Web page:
UK car manufacturing ramped up 7.8% in July as the number of vehicles produced for the domestic market rose 17.7% ahead of the September ‘plate change.
A total of 136,397 new units rolled off UK production lines according to figures released by the Society of Motor Manufacturers and Traders, as manufacturers ramped up production for new and existing models in the month ahead of summer factory shutdowns.
July’s increase in production numbers follows seven successive months of decline and a 13.7% decline in the number of cars being manufactured in the UK during June, a result which caused the SMMT to revise its target of producing two million cars a year by H2 of 2020.
Commenting on the July production figures, SMMT chief executive, Mike Hawes, said: “UK car production lines stepped up a gear in July, as usual bringing forward some production to help manage demand ahead of September and routine summer factory shutdowns.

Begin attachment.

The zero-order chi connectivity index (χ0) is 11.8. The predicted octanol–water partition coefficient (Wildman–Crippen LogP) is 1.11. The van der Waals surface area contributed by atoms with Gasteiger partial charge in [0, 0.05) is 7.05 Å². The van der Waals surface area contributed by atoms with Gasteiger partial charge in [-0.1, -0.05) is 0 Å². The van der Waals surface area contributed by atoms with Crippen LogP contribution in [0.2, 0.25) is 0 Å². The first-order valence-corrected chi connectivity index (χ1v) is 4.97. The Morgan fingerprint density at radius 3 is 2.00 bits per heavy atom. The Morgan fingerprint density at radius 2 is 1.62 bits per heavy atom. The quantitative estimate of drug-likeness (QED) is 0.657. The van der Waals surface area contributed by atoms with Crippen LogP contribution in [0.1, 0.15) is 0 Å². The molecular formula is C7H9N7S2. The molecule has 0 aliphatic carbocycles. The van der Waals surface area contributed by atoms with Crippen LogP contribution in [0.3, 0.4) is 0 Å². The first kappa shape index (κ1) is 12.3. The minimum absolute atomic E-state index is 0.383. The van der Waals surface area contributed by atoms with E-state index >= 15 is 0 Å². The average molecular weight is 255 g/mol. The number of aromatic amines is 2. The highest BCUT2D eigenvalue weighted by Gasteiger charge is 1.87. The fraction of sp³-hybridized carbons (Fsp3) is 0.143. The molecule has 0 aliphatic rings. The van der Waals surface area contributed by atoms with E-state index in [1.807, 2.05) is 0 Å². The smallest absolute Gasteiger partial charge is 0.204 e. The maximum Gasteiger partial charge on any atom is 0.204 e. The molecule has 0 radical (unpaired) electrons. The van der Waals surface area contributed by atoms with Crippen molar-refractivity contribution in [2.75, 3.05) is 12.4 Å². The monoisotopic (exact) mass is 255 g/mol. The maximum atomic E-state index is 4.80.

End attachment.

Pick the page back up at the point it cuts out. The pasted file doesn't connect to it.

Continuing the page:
“As the timing and length of these manufacturing pauses can shift each year, market performance comparisons for July and August should always be treated with caution, but as long as the economic conditions at home and abroad stay broadly stable we expect new car production to remain in line with expectations for the rest of 2017.”
While the domestic market caused the bulk of the July production increase due to operational considerations and the September ‘plate change, exports grew by 5.3%.
Cars made for overseas buyers represented nearly 80% of output in the month with 106,525 units shipped abroad, compared with 29,872 which stayed at home.
Year-to-date new car production has now passed the one million mark, the SMMT claiming that this showed “a slight dip” of 1.6% compared with 2016 which was, it said, was “in line with expectations”.
Since January, overseas customers have taken delivery of 78.8% of new cars made in Britain, with UK manufacturers now exporting cars to more than 160 different countries around the world.